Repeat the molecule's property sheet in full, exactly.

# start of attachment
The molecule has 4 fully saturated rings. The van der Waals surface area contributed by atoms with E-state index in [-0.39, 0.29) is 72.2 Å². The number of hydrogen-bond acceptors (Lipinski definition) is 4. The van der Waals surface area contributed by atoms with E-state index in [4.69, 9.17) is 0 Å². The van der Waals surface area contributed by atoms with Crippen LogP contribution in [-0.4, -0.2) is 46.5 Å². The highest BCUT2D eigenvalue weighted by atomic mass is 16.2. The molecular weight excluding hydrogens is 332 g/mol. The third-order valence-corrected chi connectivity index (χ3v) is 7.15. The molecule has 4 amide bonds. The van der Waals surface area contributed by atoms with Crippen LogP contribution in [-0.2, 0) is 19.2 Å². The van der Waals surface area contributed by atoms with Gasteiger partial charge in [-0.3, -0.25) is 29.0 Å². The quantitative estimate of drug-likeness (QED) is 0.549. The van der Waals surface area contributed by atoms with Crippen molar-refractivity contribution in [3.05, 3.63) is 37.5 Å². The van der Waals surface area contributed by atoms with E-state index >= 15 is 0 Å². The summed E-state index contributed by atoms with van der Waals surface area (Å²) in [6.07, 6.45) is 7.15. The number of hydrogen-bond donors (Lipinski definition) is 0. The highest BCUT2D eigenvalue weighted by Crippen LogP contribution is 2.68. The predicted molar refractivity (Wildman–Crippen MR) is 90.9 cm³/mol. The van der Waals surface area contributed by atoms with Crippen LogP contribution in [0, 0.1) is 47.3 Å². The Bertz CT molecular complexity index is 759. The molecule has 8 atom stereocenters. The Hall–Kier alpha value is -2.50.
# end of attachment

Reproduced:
The molecule has 4 fully saturated rings. The van der Waals surface area contributed by atoms with E-state index in [-0.39, 0.29) is 72.2 Å². The number of hydrogen-bond acceptors (Lipinski definition) is 4. The van der Waals surface area contributed by atoms with E-state index in [4.69, 9.17) is 0 Å². The van der Waals surface area contributed by atoms with Crippen LogP contribution in [-0.4, -0.2) is 46.5 Å². The highest BCUT2D eigenvalue weighted by atomic mass is 16.2. The molecular weight excluding hydrogens is 332 g/mol. The third-order valence-corrected chi connectivity index (χ3v) is 7.15. The molecule has 4 amide bonds. The van der Waals surface area contributed by atoms with Crippen LogP contribution in [-0.2, 0) is 19.2 Å². The van der Waals surface area contributed by atoms with Gasteiger partial charge in [-0.3, -0.25) is 29.0 Å². The quantitative estimate of drug-likeness (QED) is 0.549. The van der Waals surface area contributed by atoms with Crippen molar-refractivity contribution in [3.05, 3.63) is 37.5 Å². The van der Waals surface area contributed by atoms with E-state index >= 15 is 0 Å². The summed E-state index contributed by atoms with van der Waals surface area (Å²) in [6.07, 6.45) is 7.15. The number of hydrogen-bond donors (Lipinski definition) is 0. The highest BCUT2D eigenvalue weighted by Crippen LogP contribution is 2.68. The predicted molar refractivity (Wildman–Crippen MR) is 90.9 cm³/mol. The van der Waals surface area contributed by atoms with Crippen LogP contribution in [0, 0.1) is 47.3 Å². The Bertz CT molecular complexity index is 759. The molecule has 8 atom stereocenters. The Hall–Kier alpha value is -2.50.